How A ‘No-deal’ Brexit Will Change Driving in the EU
Whether you plan to take your family on a continental road trip in the coming months or work for a transport organisation that frequently enters the EU, the results of Brexit may alter your current travelling agenda.
In the event of a no-deal, several UK driving laws will change—for both UK citizens and commercial drivers. All drivers are being urged to contact their insurer to arrange a ‘Green Card’, which would be required under EU regulations as proof of insurance in the event of a no-deal. The Association of British Insurers is advising customers to contact their insurer for a green card about one month before they plan to drive their vehicle in the EU, or risk breaking the law.
Don’t wait until it’s too late – use this guidance to ensure compliant driving practices post-Brexit.
Changes for UK Citizens
The government recently announced that—in the event of a no-deal—from 28th March 2019, UK citizens will need additional documentation to drive within the EU or EEA.
In terms of taking a holiday abroad, a no-deal will cause the type of international driving permit (IDP) that some countries accept to change. This means that UK citizens must possess both a UK driving licence and the correct IDP to drive in EU and EEA countries. For more guidance on finding the right IDP for your travels, visit gov.uk
If you are a UK driving licence holder that is currently living in the EU or EEA, it’s important to exchange your UK licence for a local EU licence before 29th March 2019. If you fail to do so, a no- deal may require you to pass a driving test within the EU country you reside in to continue driving there.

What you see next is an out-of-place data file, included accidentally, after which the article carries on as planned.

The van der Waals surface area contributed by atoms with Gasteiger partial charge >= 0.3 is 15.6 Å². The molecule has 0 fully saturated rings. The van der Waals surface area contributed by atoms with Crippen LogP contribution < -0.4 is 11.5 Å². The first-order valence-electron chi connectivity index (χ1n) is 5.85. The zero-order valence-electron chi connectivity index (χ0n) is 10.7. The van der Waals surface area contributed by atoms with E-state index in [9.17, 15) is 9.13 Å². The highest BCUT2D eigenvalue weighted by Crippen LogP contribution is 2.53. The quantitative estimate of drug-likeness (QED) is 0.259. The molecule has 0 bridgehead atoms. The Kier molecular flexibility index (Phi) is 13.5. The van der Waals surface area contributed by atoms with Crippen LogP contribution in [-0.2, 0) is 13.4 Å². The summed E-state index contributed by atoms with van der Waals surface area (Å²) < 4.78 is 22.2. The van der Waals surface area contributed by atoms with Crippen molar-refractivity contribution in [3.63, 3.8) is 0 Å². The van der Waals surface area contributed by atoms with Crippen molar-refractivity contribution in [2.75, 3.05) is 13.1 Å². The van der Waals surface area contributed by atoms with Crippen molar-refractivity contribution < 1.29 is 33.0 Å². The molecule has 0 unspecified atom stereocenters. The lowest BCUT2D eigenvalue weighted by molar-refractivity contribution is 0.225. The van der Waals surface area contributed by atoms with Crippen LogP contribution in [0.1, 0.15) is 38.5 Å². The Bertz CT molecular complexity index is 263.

You will be permitted to use your EU licence when visiting the UK, and you can exchange your EU licence for a UK licence (without taking another test) if you return to live in the UK.
The government emphasises that you should exchange your licence as soon as possible to avoid longer processing times and delays.
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Changes for Commercial Drivers
The government stated that commercial drivers will also need updated documentation to drive within the EU and EEA in the event of a no-deal.
Although UK lorry drivers with international routes to and from the EU or EEA currently must have a standard international operator’s licence and a community licence, some countries may not recognise this documentation in a no-deal.
To prepare for this possibility, UK operators need to have an European Conference of Ministers of Transport (ECMT) international road haulage permit for international travel. The application period for ECMT permits closed on 18th January. If you applied for an ECMT permit, visit gov.uk to find out what happens next. If you did not apply for an ECMT permit, consider investigating other options for transporting goods to the EU and EEA.
Lorry drivers should also consider exchanging their UK Driver Certificate of Professional Competence (CPC) for an EU Driver CPC, which they can do by applying to the relevant body in an EU or EEA country.
The content of this News Brief is of general interest and is not intended to apply to specific circumstances. It does not purport to be a comprehensive analysis of all matters relevant to its subject matter. The content should not, therefore, be regarded as constituting legal advice and not be relied upon as such. In relation to any particular problem which they may have, readers are advised to seek specific advice. © 2019 Zywave, Inc. All rights reserved.